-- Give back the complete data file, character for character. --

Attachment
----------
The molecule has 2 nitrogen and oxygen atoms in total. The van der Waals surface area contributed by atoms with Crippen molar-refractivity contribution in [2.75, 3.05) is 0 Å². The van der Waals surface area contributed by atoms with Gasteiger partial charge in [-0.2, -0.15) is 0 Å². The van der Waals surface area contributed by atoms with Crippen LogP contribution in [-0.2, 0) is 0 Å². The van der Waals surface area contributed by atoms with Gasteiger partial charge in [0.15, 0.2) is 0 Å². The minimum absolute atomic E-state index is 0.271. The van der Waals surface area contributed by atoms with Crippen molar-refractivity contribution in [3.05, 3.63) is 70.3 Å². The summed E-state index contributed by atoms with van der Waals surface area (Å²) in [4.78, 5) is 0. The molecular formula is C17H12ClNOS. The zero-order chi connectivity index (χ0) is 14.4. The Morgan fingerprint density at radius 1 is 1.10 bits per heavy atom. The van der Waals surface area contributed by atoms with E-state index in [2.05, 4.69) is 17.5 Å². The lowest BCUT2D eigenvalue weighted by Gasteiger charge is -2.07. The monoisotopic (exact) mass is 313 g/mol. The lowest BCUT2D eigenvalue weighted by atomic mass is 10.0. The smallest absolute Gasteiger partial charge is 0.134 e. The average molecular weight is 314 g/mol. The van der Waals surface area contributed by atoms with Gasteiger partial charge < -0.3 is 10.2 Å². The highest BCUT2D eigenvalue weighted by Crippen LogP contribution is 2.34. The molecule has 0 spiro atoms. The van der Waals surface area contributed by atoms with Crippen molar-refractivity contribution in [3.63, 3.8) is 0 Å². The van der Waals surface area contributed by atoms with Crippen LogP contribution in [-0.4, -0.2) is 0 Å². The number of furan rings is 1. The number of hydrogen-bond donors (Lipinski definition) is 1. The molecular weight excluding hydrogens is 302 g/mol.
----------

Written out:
The molecule has 2 nitrogen and oxygen atoms in total. The van der Waals surface area contributed by atoms with Crippen molar-refractivity contribution in [2.75, 3.05) is 0 Å². The van der Waals surface area contributed by atoms with Gasteiger partial charge in [-0.2, -0.15) is 0 Å². The van der Waals surface area contributed by atoms with Crippen LogP contribution in [-0.2, 0) is 0 Å². The van der Waals surface area contributed by atoms with Gasteiger partial charge in [0.15, 0.2) is 0 Å². The minimum absolute atomic E-state index is 0.271. The van der Waals surface area contributed by atoms with Crippen molar-refractivity contribution in [3.05, 3.63) is 70.3 Å². The summed E-state index contributed by atoms with van der Waals surface area (Å²) in [4.78, 5) is 0. The molecular formula is C17H12ClNOS. The zero-order chi connectivity index (χ0) is 14.4. The Morgan fingerprint density at radius 1 is 1.10 bits per heavy atom. The van der Waals surface area contributed by atoms with E-state index in [2.05, 4.69) is 17.5 Å². The lowest BCUT2D eigenvalue weighted by Gasteiger charge is -2.07. The monoisotopic (exact) mass is 313 g/mol. The lowest BCUT2D eigenvalue weighted by atomic mass is 10.0. The smallest absolute Gasteiger partial charge is 0.134 e. The average molecular weight is 314 g/mol. The van der Waals surface area contributed by atoms with Gasteiger partial charge < -0.3 is 10.2 Å². The highest BCUT2D eigenvalue weighted by Crippen LogP contribution is 2.34. The molecule has 0 spiro atoms. The van der Waals surface area contributed by atoms with Crippen molar-refractivity contribution in [3.63, 3.8) is 0 Å². The van der Waals surface area contributed by atoms with Crippen LogP contribution in [-0.4, -0.2) is 0 Å². The number of furan rings is 1. The number of hydrogen-bond donors (Lipinski definition) is 1. The molecular weight excluding hydrogens is 302 g/mol.